A joy it will be one day, perhaps, to remember even this.”


Last week I noticed that my town’s main street started the daily 8:00 a.m. parade of cars and school buses for the first time in a year. Elementary schoolers, accompanied by dog-walking parents, marched past my window. The nearby basketball courts thrummed once more with the sound of half-court heaves and regular trash talk. The local restaurants were filled with families again.

There’s the sense that our world is slowly sputtering back to life. We’ve caught the first glimpses of dry land, and what a welcome relief that is.

Granted, making it through these past 12 months was one thing; sifting through the aftermath of this will be quite another. If the pandemic has shown us anything, it’s that we’re far more vulnerable than we imagined. It’s hit us in all our soft spots, breaking the world down to its most brutal, unseemly joints.

The rich got richer; the poor found themselves either left behind or newly ensnared in a web of evictions and debt relief. The list trails on without end. Never have masks become such powerful political declarations; never has science fallen under fire this quickly; never have we turned in against each other so eagerly. Loved ones passed away. Hospitals scrambled to accommodate the uptick in virus cases. Meanwhile, satellite images revealed the 1,000-mile-long blanket of wildfire smoke smothering entire swaths of the Northern Pacific at the start of this year. At every turn of the corner, either death, dearth, destruction or some combination of the three awaited us. We, with our overblown sense of invincibility, learned the hard lessons of mortality.

At some point during this all, we must have yearned for those simpler pre-2020 times. Pandemic wistfulness had us seeking refuge in the memories of hugs, friends, in-person concerts, even packed highways — of all the lovable messiness to our regular lives.

But nostalgia also wears a pair of rose-tinted glasses. As an impulse that romanticizes and distorts, it’s slightly misleading. The danger of this retrospective mindset is that it threatens to overlook the collective failings — large and small — that the pandemic has shown us. With a growing number of vaccinations, we should have so much to celebrate and even more to learn.

Perhaps half-heartedly lathering the tips of our fingers with soap wasn’t what our kindergarten teachers had in mind when they first taught us basic hygiene. Our past vacations — catching a long-distance flight towards some exotic Pacific island, crisscrossing the skies with our contrails — were probably not as necessary as we made them out to be. Maybe we could have done away with all the hectic commutes and stuffy business meetings much earlier.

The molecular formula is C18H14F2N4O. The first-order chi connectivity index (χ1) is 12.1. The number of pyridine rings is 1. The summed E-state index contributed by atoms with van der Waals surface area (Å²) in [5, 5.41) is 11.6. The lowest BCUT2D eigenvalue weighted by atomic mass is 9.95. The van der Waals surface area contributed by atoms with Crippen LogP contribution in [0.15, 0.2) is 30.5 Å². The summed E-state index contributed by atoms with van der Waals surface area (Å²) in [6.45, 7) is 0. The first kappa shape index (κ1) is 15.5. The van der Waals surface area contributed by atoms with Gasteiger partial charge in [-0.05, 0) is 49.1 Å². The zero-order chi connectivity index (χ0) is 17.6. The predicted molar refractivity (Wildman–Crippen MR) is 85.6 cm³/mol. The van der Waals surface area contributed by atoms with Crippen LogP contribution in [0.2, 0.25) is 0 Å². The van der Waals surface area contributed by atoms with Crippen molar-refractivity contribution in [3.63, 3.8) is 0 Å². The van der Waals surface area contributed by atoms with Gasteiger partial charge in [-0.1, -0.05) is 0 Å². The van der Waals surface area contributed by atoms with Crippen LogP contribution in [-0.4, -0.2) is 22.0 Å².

We were reacquainted with strange new joys and anguish. We realized the ways in which our individualist, and often admirable, stubbornness can sometimes work against us when terribly misinformed. We set aside, if only temporarily, our myopic impulses for materialism and far-sighted obsessions of career ascendancy only to discover that true fulfillment had been in plain sight all along, perched on the snow-laden branches of the trees or the outstretched arms of our loved ones. What a world of a difference a single hug can make.

The pre-pandemic life — that past we kept trying to return to—was never quite so normal to begin with.  Now, then, is the time for reevaluation, reappraisal and reimagining. Now is our time to begin the slow process of healing.

We have before us now the difficult task of figuring out how to move on and, more important, what we’ll remember of this. How do we tell this to the future? What moments from this pandemic — the incompetency, widespread suffering, small and strange acts of kindness — will we choose to preserve, and what story will this make?

Someday when all this has been tucked away into the past, hopefully we’ll look back to these years as a moment of much-needed clarity. Here’s to the hope that, decades from now, it might be a turning point in the plot of all our stories, an end to an old era and the start of something better.

HANWEN ZHANG is a first year in Benjamin Franklin College. His column is titled ‘Thoughtful spot.’ Contact him at hanwen.zhang.hhz3@yale.edu.